Zechariah’s Song

For a guy who wakes up at 5 am most days, I’m really not a morning guy.  I hate getting out of bed.  It takes me at least 90 minutes and two cups of coffee to feel safe operating a motor vehicle.  I rarely wake up excited to start a new day.  So it is that I’m not one who can pull out their Book of Common Prayer and a Bible and read morning prayer.  Navigating the Psalms, appointed lessons, and the Collect of the Day is enough to make me want to crawl back in bed.  I rely instead on the good people at Forward Movement who provide up-to-the minute accuracy on the Daily Office website.  It might be cheating to not have to do the page flipping, but that it keeps me from cursing seems to be a fair trade off, and besides, I own a pellet smoker, so I’m kind of OK with taking the easy way out.

Still, I’m not a morning person, and so I’m often either teetering on the edge of falling back asleep or pushing my luck in the amount of time I have before the kids get up.  Should I be planning my own Morning Prayer office, I’d probably choose the shortest canticles every morning, but because I rely on the coding skills of the FM staff, I’m at their mercy.  If they choose all three section of Canticle 12: A Song of Creation, I’m stuck reading it.  I can remember early on in this phase of my Daily Office habit getting frustrated with what seems to be a strong affinity on behalf of the coders for Canticle 16: the Song of Zechariah.  It’s pretty long, and it spends half of its time rehearsing Old Testament prophecy.  Couldn’t it just jump from the first verse to “You, my child, shall be called the prophet of the Most High…”?


In the years that have passed since restarting a Morning Prayer routine, I’ve learned to love Zechariah’s Song, which is appointed in place of a Psalm for Advent 2C.  I love it contextually, as it comes from the mouth of the temporarily mute priest Zechariah who doubted God’s ability to produce a child for this long barren couple. I love that it is sung in direct response to his fear-filled neighbors who wonder, “What will this child become?”  And yes, now I even love that it takes the time to cover the promise of God to the people of Israel through the prophets, all the way back to Abraham.  What I love the most, however, is the blessing Zechariah bestows upon his son.  Like it is for Mary, I’m sure that Zechariah knows that this particular blessing will bring with it pain for John and his family, but in faithfulness, the blessing is proclaimed nonetheless.

“You, my child, shall be called the prophet of the Most High, *
for you will go before the Lord to prayer his way,

To give his people knowledge of salvation *
by the forgiveness of their sins.

In the tender compassion of our God *
the dawn from on high shall break upon us,

To shine on those who dwell in darkness and the shadow of death, *
and to guid our feet into the way of peace.”


Some Dark Comedy?


Almost forgot to give this to you!

There are some lessons, especially in the Old Testament, that if they are read well, can really be hilarious.  The back and forth between God and Moses about the golden calf is probably my favorite, but the 2 Kings story of Elijah’s departure into heaven is a very close second.  The context isn’t particularly conducive to humor, the great prophet Elijah is being taken away from earth, after all.  Yet, the way the author uses the characters and their conversations always makes me chuckle.

On three different occasions, Elijah tries to convince Elisha to stay behind.  Each time, Elisha persists with these words, “As the LORD lives and as you yourself live, I will not leave you.”  Elisha knows that his master and friend is not long for this world, which makes his choice of words so darkly ironic.  Basically, Elisha says, “as long as you’re alive, I’m sticking with you.”  Twice, both at Bethel and Jericho, the prophets there try to tell Elisha what’s up.  “You know the Lord is taking your master today, don’t you?”  Twice, both at Bethel and Jericho, Elisha snaps back, “Yes, I know, now shut up.”  That part always makes me laugh.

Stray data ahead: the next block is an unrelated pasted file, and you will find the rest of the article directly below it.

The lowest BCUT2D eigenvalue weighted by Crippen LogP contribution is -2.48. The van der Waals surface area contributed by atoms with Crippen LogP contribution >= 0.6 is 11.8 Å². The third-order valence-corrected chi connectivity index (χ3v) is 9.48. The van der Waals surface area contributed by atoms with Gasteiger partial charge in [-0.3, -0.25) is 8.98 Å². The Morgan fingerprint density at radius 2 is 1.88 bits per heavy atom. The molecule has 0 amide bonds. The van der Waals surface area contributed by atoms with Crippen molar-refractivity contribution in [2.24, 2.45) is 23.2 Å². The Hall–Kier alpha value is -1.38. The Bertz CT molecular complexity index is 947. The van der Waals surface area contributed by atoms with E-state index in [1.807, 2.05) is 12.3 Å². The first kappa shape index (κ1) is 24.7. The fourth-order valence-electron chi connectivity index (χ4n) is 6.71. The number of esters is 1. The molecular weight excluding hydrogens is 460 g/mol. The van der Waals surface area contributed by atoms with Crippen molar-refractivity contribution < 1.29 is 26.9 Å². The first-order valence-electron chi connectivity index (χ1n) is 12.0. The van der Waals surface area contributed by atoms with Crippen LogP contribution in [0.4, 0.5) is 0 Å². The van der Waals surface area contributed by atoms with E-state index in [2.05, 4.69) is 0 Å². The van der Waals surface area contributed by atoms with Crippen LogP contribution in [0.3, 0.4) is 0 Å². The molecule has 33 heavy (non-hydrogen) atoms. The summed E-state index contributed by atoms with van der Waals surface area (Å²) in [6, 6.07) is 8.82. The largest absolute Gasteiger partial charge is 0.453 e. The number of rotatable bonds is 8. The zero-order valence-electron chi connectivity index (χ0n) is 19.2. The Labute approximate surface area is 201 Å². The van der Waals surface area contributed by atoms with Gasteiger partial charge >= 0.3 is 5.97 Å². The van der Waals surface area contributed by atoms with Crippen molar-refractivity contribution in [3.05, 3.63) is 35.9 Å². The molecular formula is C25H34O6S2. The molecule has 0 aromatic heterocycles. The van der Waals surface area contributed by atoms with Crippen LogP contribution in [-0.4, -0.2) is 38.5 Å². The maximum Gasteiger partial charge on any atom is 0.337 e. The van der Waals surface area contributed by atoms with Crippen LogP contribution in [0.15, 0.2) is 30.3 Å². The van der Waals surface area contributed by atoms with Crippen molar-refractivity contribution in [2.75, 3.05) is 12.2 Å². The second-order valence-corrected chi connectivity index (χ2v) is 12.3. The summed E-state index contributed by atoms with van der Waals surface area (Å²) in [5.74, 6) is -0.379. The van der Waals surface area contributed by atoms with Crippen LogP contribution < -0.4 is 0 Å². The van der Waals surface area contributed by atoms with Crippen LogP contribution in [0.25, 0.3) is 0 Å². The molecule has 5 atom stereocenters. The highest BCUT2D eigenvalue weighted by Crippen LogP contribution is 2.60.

Even in the story’s most poignant moment, as Elijah is finally being carried away to heaven in a chariot of fire, Elisha’s response makes me smile.  It is similar to Peter’s nonsensical response to the Transfiguration, as Elisha just blurts out what he sees, “Master!  The chariots of Israel and its horsemen.”  Funnier yet are the really terrible pieces of art that have been created in response to this story.  The one at the top of this post is pretty good.  So is this one.


You should do your own Google search on it.  Go ahead.  I’ll wait.

By now, you must be wondering what on earth this blog post is about.  I’ve been wondering that myself along the way.  What I think has hit me this morning is how often we take the personality out of the Bible.  We hear these stories or we read them silently, as if they are just words on a page – matter-of-fact accounts of things about God – as if God doesn’t have a sense of humor, or a personality, or engage with humanity on our own terms.  We tend to think the only emotion God can show is that of anger, but what if that isn’t true?  What if God can offer a wry smile?  What if God has a sarcastic streak?  What if God wants to use things like humor and joy to help tell the story of God’s love for all creation?  Is there some dark comedy in the story of Elijah being taken up in a whirlwind?  I kind of think so.  If you don’t, that’s ok.  Maybe you find humor somewhere else in the great story of God’s steadfast love.

Preparing the Way


The work to which John the Baptist was called had long since been established.  As far back as the prophet Isaiah, the people of Israel had been waiting for a JBap.  They didn’t know when he would come, what he would look like, how he might sound, or if and what kind of bugs he might eat, but they knew that someday, one like John the Baptist would find his way into the wilderness in order to prepare the way of the Lord.

As much as they knew about this person who was to come, it seems to me that their might not have been much consensus about what it meant to “prepare the way of the Lord.”  Certainly, they didn’t expect someone to literally come with shovel in hand, or, later, riding on a bulldozer, to level the valleys and flatten the mountain tops.  What is it they were expecting?